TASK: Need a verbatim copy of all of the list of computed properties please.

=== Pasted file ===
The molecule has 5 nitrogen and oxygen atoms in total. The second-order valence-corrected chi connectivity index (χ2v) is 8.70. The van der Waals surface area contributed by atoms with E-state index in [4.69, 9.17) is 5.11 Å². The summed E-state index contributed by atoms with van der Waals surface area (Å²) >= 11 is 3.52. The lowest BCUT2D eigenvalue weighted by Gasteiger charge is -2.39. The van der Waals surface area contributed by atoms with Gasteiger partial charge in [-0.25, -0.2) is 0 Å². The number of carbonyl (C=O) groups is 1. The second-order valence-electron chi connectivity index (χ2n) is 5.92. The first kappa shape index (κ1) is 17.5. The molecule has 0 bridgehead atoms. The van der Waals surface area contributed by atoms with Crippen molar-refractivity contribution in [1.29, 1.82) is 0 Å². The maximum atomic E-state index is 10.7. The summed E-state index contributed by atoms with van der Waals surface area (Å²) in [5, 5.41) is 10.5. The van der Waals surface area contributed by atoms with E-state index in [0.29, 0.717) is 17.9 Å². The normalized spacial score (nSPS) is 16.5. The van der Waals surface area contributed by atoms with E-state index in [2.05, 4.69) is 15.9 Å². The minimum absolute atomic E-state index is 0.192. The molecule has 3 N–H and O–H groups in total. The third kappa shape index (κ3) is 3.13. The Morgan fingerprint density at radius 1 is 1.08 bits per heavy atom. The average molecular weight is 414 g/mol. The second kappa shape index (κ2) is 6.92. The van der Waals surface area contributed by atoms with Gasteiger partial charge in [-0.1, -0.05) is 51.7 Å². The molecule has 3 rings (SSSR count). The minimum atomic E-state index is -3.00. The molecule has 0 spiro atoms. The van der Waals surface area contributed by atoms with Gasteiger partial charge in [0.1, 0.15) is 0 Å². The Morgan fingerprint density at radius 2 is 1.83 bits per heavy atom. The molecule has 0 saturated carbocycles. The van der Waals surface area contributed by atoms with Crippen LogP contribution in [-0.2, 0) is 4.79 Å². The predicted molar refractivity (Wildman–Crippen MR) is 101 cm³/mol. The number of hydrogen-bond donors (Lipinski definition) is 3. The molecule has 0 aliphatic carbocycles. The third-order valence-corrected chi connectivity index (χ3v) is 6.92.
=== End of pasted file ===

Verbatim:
The molecule has 5 nitrogen and oxygen atoms in total. The second-order valence-corrected chi connectivity index (χ2v) is 8.70. The van der Waals surface area contributed by atoms with E-state index in [4.69, 9.17) is 5.11 Å². The summed E-state index contributed by atoms with van der Waals surface area (Å²) >= 11 is 3.52. The lowest BCUT2D eigenvalue weighted by Gasteiger charge is -2.39. The van der Waals surface area contributed by atoms with Gasteiger partial charge in [-0.25, -0.2) is 0 Å². The number of carbonyl (C=O) groups is 1. The second-order valence-electron chi connectivity index (χ2n) is 5.92. The first kappa shape index (κ1) is 17.5. The molecule has 0 bridgehead atoms. The van der Waals surface area contributed by atoms with Crippen molar-refractivity contribution in [1.29, 1.82) is 0 Å². The maximum atomic E-state index is 10.7. The summed E-state index contributed by atoms with van der Waals surface area (Å²) in [5, 5.41) is 10.5. The van der Waals surface area contributed by atoms with E-state index in [0.29, 0.717) is 17.9 Å². The normalized spacial score (nSPS) is 16.5. The van der Waals surface area contributed by atoms with E-state index in [2.05, 4.69) is 15.9 Å². The minimum absolute atomic E-state index is 0.192. The molecule has 3 N–H and O–H groups in total. The third kappa shape index (κ3) is 3.13. The Morgan fingerprint density at radius 1 is 1.08 bits per heavy atom. The average molecular weight is 414 g/mol. The second kappa shape index (κ2) is 6.92. The van der Waals surface area contributed by atoms with Gasteiger partial charge in [-0.1, -0.05) is 51.7 Å². The molecule has 3 rings (SSSR count). The minimum atomic E-state index is -3.00. The molecule has 0 spiro atoms. The van der Waals surface area contributed by atoms with Gasteiger partial charge in [0.1, 0.15) is 0 Å². The Morgan fingerprint density at radius 2 is 1.83 bits per heavy atom. The molecule has 0 saturated carbocycles. The van der Waals surface area contributed by atoms with Crippen LogP contribution in [-0.2, 0) is 4.79 Å². The predicted molar refractivity (Wildman–Crippen MR) is 101 cm³/mol. The number of hydrogen-bond donors (Lipinski definition) is 3. The molecule has 0 aliphatic carbocycles. The third-order valence-corrected chi connectivity index (χ3v) is 6.92.